I have a question - regarding the BLS "Consumer Price Index New Release" for July:
Did they make a mistake - in their report of gasoline prices (or have I've misunderstood something)?
They reported a July unadjusted percent change - for gasoline (all types) = .2%
(see link below)
I follow gasoline prices - as reported by the U.S. Energy Information Agency (EIA), and by others like the AAA. The EIA and AAA reports for July - were consistent. Their reports showed a July increase of - approximately 20 cents / gallon.
If the EIA & AAA reports are correct, the July unadjusted percent change (for all types of gasoline) was: .20 / 3.66 = 5.47%
Such a sizable difference - would significantly impact the reported CPI, and other averages.
Here's the relevant EIA data:
At the beginning of July, EIA reports for U.S. gasoline price [all grades all formulations] were:
On 06/26/2023 - They reported all grades all formulations = 3.685
On 07/03/2023 - They reported all grades all formulations = 3.643
An estimate for 07/01/2023 - using the 06/26 and 07/03 prices - was 3.66
On 07/31/2023 - EIA reported [all grades all formulations] gasoline price = 3.869
So their prices indicate a July increase of 20 cents / gallon.
Note: The same exercise was done using the EIA Regular Gasoline Prices - which also showed an increase of about 20 cents / gallon.
Here's the relevant AAA report (Aug 3):
A key statement in their Aug 3rd report says,
"Today’s national average of $3.82 is 29 cents more than a month ago"
Any thoughts you might have regarding my question of the July BLS report - is greatly appreciated…
The EIA website - also has History spreadsheet (with comprehensive data)
The following is a snapshot of the EIA report regarding Regular Gasoline Prices on 07/03:
price was 3.527, and change was -0.044 from week ago - from which I noticed about the same 20 cents / gallon increase in July, for regular gasoline.
The BLS reports Consumer Price Indices which are different from nominal prices reported by other sources mentioned in the question. The BLS index measures price change from a designated reference date (the reference base for most of the items is 1982-84 equals 100). Prices are collected each month in 75 urban areas across the country from about 6,000 housing units and approximately 22,000 retail establishments. In calculating the index, price changes for the various items in each location are aggregated using weights, which represent their importance in the spending of the appropriate population group. Local data are then combined to obtain a U.S. city average (Please see the technical note at https://www.bls.gov/news.release/cpi.htm). It is important to note that prices used to compute the CPI are collected during the entire month. CPI data is published monthly, with the index value representing an estimate of the price level for the month as a whole, rather than a specific date (Please see question number 11 at https://www.bls.gov/cpi/questions-and-answers.htm). As per the data release, the unadjusted indices for Gasoline were 318.071 and 316.258 in July and June, respectively, representing an increase of 0.6 percent.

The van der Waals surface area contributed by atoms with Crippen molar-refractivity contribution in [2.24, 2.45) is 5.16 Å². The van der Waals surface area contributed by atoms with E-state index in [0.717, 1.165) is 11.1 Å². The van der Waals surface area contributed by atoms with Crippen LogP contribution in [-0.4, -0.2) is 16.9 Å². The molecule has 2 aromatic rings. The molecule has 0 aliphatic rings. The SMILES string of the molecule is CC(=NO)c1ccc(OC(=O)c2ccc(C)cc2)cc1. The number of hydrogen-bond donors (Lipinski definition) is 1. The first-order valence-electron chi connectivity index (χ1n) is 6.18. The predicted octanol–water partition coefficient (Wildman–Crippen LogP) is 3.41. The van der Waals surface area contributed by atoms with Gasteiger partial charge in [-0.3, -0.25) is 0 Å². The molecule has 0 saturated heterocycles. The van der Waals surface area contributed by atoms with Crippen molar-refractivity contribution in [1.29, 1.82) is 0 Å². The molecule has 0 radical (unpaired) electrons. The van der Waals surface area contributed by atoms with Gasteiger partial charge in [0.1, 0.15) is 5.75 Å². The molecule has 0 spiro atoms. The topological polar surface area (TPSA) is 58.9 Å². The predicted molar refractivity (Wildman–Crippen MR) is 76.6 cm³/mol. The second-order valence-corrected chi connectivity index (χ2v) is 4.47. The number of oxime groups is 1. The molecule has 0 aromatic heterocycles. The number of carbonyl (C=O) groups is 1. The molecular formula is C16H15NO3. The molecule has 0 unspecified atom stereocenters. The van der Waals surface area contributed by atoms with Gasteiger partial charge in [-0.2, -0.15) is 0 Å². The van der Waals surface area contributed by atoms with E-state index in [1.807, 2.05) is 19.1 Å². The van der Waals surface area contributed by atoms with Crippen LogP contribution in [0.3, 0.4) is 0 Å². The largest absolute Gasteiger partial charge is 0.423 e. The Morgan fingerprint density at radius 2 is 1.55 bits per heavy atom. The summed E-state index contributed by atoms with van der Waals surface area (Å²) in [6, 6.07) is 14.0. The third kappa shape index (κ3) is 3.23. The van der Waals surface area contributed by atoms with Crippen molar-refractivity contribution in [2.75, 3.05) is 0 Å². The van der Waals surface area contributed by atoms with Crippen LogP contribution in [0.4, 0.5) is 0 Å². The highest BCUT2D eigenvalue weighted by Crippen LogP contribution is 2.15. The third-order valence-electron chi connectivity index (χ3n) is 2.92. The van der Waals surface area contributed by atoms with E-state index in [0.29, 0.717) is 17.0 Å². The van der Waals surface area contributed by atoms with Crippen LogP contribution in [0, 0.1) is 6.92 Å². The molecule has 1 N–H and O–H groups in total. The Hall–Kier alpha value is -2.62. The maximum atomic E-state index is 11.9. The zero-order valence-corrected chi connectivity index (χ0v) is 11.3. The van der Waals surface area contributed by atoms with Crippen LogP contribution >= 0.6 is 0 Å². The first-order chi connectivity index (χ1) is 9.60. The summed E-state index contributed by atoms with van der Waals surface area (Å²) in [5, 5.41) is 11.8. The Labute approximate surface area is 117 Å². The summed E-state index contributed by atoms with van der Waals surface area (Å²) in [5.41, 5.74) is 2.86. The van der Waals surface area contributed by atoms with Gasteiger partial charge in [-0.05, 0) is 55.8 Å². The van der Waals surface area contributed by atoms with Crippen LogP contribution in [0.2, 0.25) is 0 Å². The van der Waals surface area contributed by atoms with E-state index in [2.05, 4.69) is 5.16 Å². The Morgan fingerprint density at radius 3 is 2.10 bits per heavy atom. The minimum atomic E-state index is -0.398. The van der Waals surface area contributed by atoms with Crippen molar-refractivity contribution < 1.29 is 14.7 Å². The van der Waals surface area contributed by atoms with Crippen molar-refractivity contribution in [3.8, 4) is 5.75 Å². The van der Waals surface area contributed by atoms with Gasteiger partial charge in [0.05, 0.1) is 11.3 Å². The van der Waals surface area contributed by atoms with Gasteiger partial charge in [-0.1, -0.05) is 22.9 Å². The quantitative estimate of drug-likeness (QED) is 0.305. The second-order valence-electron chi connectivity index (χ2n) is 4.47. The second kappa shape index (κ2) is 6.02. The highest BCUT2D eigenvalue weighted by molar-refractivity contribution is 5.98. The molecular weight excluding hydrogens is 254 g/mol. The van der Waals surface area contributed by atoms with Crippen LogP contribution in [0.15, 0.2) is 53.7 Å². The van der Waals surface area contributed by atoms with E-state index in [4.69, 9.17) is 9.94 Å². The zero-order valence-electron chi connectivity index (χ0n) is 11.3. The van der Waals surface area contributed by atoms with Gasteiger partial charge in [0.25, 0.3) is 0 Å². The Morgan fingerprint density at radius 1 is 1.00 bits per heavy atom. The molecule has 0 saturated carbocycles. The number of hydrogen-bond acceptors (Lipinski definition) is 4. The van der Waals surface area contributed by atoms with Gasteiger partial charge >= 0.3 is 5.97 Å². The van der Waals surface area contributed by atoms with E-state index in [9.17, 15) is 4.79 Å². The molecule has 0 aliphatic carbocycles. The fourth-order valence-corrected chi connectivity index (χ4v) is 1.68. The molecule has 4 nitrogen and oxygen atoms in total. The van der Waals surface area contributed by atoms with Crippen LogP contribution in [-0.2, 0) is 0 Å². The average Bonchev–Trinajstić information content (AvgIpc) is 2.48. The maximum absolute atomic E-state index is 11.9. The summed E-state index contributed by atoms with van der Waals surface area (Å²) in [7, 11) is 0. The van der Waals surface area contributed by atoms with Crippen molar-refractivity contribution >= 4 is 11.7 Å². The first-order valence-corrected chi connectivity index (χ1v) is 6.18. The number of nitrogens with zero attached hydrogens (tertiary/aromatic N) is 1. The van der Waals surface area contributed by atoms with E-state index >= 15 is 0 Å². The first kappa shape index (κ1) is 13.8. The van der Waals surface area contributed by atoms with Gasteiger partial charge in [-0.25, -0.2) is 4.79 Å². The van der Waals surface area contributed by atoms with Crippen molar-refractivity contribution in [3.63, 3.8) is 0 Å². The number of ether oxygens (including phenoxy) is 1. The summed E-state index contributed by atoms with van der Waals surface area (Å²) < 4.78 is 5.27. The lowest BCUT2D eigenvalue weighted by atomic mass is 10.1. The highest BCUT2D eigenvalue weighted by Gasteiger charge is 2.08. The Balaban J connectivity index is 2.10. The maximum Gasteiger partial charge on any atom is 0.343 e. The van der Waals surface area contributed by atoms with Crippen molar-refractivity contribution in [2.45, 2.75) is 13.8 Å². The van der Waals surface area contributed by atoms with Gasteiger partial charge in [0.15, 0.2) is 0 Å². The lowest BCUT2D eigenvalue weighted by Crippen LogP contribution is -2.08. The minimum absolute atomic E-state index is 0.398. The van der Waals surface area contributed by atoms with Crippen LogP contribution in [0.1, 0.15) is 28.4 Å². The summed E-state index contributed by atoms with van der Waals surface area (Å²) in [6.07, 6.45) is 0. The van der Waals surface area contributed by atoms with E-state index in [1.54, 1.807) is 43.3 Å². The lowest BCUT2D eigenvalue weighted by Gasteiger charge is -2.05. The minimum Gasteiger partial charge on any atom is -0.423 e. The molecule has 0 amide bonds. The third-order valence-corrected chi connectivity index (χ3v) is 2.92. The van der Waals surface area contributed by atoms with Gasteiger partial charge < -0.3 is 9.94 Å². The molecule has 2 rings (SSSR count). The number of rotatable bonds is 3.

The EIA data, however, are nominal prices in dollar collected on every Monday on a weekly basis from approximately 1,000 retail gasoline outlets. The reported price is the cash pump price paid by a consumer as of 8:00 am Monday. They are then used to calculate volume-weighted average gasoline price estimates at the national level (Please see the explanatory notes at https://www.eia.gov/dnav/pet/TblDefs/pet_pri_gnd_tbldef2.asp). The two data series, therefore, are not strictly comparable, but the percentage changes should not be too different, as pointed out in the question.
The problem seems to be the following: data corresponding to 07/31 and 06/26 reported by EIA are of those specific Mondays and do not represent the prices of the entire month, while CPI indices represent the price level for the month as a whole, rather than a specific date, as mentioned earlier. To find a comparable dataset, one may download the monthly series from EIA (link: https://www.eia.gov/dnav/pet/hist/LeafHandler.ashx?n=pet&s=emm_epm0_pte_nus_dpg&f=m). As per this series (this is an average of the weekly collected data), July and June prices were $3.712 and $3.684 per gallon, implying a month-on-month increase of 0.76 percent, fairly close to the BLS report of 0.6 percent (we have to consider the unadjusted data as EIA is unadjusted). The slight difference observed here could be because of their differing data collection methods and/or varying weights used in aggregation.